This boggles my mind. My husband had severe chest pain, so bad he thought he was dying, made him vomit, and the only thing that helped was lidocaine in the emergency room. The surgeon who did his scope found he has a large haiatal hernia, and referred him to a gastroenterologist for surgery to "correct" it. When they do surgery for a haiatal hernia, you can't ever burp or vomit again. The gastro surgeon talked with my husband for a little bit, asked him about his symptoms, and told him he thought it was his gallbladder. One ultrasound later, super swollen gallbladder packed with stones. They scheduled his surgery and took that bad boy out. The doc said the stomach area is stupid for nerves, meaning that's why a doctor can't tell what's wrong with where it hurts, there have to be other symptoms or clues. His gall bladder never hurt him, but it caused excruciating pain in his sternum. The doc said he had a female patient whose gallbladder pain manifested on the other side under her ribs, opposite the side the gallbladder is on. Why don't they teach this to general doctors!
Thinking you have glass in your hand after an accident isn't crazy...
I had a patient come into one of my urgent care offices with a lump in her hand. She was in a car accident 7 years ago and said she has glass in her hand that was never removed and that she has lived with it for 7 years. She says she has seen multiple physicians including a dermatologist and they all told her that she was crazy.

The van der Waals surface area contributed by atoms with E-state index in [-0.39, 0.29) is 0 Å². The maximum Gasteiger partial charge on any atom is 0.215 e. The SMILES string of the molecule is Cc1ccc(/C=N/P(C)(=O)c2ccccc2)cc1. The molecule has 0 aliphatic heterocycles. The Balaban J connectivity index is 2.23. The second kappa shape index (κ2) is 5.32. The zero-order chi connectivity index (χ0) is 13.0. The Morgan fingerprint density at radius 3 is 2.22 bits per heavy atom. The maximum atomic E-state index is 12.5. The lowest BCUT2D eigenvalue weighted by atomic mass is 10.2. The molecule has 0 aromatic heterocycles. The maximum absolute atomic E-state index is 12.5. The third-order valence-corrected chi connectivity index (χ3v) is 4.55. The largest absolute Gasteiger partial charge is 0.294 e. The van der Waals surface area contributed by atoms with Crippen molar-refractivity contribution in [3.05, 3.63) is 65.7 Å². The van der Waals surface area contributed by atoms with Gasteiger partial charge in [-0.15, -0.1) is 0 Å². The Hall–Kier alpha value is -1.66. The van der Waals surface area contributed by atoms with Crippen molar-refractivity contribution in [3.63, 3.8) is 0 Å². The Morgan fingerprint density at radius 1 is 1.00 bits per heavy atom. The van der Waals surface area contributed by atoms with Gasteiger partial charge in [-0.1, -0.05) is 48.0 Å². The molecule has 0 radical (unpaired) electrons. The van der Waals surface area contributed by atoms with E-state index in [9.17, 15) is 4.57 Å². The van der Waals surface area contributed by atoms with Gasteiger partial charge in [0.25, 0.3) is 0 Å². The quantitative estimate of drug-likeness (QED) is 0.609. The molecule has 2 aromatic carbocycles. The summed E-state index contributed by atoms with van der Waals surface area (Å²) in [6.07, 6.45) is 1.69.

I admit I thought she was crazy as well, but I had a student with me and I figure, "Oh well, let's open this lump up and see what we find." Normally I would not do this, but this patient was essentially begging me with tears in her eyes since no one believed her. At worst I figured I'd remove a cyst or lipoma. Sure enough, I make a small incision and squeeze and out pops a 3mm piece of glass. She just stared and me and I stared at her. Closed her up. She wrote a super kind review on our website. We normally get s*** reviews because we don't just hand out antibiotics for every cold that comes through the door.
How many times does pregnancy need to be eliminated as an option, honestly?
Not a doctor but I work in pathology. I started to have pain in my back and I got to the point I couldn't stand straight. One day at work and I was on the floor from the pain. Went to the ER and told them I think it's my gallbladder. They told me nope, pulled muscle. Sent me away. This kept happening and I started a diary on what I was doing prior to each episode. Classic gallbladder stone symptoms. Back pain that radiates up, happens after eating fatty food including meat, etc. I went to the ER and my personal doctor 6 times and each time, I was told I was pregnant even though the test was negative each time. I kept insisting it was my gallbladder. Finally, I was so sick and crying at work after being discharged from the ER again, telling me that I'm pregnant and to get over it. When my pathologist who specializes in gastric pathology saw me, he took me back to the ER and made them give me a CT scan. Bingo, the gallbladder was blocked. A month later, has surgery and had a lot of little gallstones. I still have my gallbladder in a jar on my desk as revenge.